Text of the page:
“I am your voice,” Trump said in his acceptance speech at the Republican National Convention. “I alone can fix it.”
They’re both dragon energy, apparently.
At one concert, West—who once said he would’ve voted for Trump—told the black people in his audience to “stop focusing on racism.” Kanye has at times revealed what appears to be his own brand of racism.
“He is a player,” West said of Trump on that recent Kimmel appearance, after which he received a round of applause.
“You know, I’m automatically attracted to beautiful — I just start kissing them. It’s like a magnet. Just kiss. I don’t even wait. And when you’re a star, they let you do it. You can do anything. Grab ’em by the pussy. You can do anything,” Trump once said of himself, after which he got elected president.
No, Obama didn’t really say that. That’s just a video that offers a terrifying glimpse at one possible future of fake media in the age of AI. Obama, however, does have a history of insulting Trump—and his roast of the self-declared billionaire at the 2011 White House correspondents’ dinner is rumored to have inspired Trump’s run.
Just like Trump, by the way.
West isn’t blind to the parallels of their popularity, and has even spoken to them in a political context: “The fact that [Trump] won, it proves something…. Remember when I said I was gonna run for President? I had people that was close to me, friends of mine, making memes, talking shit, now it’s like, oh, that was proven that that could have happened.” And the two already know each other.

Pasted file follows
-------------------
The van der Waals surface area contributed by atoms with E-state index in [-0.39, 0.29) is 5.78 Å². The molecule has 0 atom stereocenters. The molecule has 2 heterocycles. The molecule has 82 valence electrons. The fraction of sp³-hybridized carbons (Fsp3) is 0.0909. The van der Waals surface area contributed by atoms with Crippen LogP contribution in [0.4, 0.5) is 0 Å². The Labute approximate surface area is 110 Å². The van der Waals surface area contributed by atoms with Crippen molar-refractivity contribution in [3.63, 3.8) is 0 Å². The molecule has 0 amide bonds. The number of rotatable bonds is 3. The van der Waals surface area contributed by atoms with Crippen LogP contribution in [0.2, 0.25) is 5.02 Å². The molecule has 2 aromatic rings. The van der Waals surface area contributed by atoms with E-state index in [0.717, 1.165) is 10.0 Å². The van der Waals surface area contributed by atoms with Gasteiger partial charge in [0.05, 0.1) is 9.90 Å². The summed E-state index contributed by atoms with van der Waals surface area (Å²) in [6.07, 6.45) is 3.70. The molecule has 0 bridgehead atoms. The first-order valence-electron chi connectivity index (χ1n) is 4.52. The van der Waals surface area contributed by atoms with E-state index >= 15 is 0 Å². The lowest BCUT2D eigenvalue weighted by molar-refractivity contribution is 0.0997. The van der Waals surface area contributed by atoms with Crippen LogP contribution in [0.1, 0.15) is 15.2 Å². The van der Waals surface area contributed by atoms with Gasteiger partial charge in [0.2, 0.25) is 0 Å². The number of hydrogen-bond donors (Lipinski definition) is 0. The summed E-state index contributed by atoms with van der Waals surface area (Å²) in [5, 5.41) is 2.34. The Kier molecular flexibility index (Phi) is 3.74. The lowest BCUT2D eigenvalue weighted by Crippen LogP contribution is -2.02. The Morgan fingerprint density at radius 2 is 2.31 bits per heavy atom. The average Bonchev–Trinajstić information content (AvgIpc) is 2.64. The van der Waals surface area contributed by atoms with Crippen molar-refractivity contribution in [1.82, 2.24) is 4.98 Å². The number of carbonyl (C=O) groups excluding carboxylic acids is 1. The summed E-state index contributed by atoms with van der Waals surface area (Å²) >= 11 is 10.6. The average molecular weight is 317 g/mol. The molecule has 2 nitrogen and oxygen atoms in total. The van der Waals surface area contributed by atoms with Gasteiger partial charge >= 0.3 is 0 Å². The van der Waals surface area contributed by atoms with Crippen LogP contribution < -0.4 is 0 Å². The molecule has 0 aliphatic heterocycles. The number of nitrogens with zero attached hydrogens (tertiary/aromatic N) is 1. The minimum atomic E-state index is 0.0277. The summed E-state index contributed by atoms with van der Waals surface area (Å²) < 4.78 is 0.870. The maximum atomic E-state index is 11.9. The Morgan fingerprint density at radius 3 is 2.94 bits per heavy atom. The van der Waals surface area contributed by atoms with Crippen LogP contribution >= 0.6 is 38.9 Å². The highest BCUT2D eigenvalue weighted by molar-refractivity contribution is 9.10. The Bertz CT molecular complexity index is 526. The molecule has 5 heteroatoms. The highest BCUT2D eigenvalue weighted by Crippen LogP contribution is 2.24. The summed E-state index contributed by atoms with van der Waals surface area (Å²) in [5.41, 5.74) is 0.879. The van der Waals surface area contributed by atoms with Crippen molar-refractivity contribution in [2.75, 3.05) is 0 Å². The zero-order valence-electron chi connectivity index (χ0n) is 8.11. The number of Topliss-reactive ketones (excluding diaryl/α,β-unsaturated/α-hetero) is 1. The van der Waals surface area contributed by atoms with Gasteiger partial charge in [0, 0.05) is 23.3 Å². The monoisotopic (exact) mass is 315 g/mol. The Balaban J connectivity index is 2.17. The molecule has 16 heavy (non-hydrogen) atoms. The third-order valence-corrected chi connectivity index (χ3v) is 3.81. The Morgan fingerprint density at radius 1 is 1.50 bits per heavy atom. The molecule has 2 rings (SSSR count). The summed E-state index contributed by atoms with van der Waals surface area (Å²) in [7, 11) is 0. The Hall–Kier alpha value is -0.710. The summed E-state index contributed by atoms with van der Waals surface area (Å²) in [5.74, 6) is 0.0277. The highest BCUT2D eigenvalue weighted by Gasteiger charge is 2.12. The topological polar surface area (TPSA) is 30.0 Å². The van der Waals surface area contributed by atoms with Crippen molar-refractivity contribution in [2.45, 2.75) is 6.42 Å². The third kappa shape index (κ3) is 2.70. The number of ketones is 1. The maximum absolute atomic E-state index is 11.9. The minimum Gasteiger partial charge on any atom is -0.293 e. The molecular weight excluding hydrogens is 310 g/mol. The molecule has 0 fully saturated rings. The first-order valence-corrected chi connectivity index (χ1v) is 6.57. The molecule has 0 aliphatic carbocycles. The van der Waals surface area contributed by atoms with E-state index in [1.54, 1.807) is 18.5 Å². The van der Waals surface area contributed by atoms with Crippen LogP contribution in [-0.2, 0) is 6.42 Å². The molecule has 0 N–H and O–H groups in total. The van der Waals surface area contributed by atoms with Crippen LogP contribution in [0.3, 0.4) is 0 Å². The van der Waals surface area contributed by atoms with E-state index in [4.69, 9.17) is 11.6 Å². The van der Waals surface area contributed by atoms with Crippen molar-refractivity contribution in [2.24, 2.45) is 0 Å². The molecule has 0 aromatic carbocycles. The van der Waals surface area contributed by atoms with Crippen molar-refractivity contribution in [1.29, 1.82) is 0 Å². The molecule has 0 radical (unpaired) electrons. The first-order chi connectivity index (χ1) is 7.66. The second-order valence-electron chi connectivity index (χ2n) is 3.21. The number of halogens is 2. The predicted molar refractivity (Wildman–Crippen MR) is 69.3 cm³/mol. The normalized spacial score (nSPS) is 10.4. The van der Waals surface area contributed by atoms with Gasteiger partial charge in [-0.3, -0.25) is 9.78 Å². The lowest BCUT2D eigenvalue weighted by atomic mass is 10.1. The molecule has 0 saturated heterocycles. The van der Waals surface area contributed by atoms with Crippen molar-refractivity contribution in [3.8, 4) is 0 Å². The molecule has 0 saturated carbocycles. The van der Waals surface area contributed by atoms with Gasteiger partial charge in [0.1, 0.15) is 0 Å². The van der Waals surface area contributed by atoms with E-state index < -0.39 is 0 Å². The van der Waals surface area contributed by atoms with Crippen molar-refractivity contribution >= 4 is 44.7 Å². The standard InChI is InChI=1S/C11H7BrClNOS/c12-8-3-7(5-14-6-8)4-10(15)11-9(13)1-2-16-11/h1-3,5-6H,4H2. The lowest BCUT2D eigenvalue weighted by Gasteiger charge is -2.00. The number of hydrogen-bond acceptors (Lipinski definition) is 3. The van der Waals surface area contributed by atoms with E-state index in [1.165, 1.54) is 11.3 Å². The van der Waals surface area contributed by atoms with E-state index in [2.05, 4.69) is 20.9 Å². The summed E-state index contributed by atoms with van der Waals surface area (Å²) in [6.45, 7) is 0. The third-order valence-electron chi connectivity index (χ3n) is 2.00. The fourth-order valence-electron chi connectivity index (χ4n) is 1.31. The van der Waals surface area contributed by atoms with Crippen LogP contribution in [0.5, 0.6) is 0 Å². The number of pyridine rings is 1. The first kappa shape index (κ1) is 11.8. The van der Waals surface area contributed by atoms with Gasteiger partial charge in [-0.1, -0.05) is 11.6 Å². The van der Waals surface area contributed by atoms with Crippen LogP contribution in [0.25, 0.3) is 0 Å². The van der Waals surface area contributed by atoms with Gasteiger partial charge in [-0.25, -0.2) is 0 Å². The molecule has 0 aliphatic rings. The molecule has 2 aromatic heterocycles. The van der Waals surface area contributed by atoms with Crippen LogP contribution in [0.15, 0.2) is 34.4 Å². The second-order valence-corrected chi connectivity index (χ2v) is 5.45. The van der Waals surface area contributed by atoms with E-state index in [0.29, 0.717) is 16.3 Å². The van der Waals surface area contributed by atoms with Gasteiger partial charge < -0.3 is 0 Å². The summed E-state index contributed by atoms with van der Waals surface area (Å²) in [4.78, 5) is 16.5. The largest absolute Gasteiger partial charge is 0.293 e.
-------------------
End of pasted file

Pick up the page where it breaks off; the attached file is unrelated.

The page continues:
But in the same VMA speech where West declared his candidacy, he also denounced Washington: “I hate politics. I’m not a politician at all. I care about the truth and I just care about human beings.”
Trump also likes to make the populist argument that he’s “not a politician.”
Hey, who said it, Yeezy or Trump? “I took the Confederate flag and made it my flag. It’s my flag now.”
Or this: “Every media outlet, I don’t care who you are… respect it as such. SNL, all you writers. Lorne Michaels. Respect it as such…. when you write your headlines for your tabloids… where you try to make me look like a maniac.”
(Here’s a helpful hint. That quote continues: ”....or an animal, because you’re afraid of inter-racial relationships. Because you’re afraid of the future.”)
But seriously, the two share a paranoid megalomaniac’s knee-jerk disdain for any type of criticism. West once reamed Kimmel in a since-deleted tweet, calling the talk show host a “manipulative media motherfucker.” West’s wife, Kim Kardashian, softened that tweet by reading it on-air for Kimmel’s birthday edition of his “Mean Tweets” segment.
Melania Trump publicly defended her husband’s “grab them by the pussy” remarks as “locker room talk.”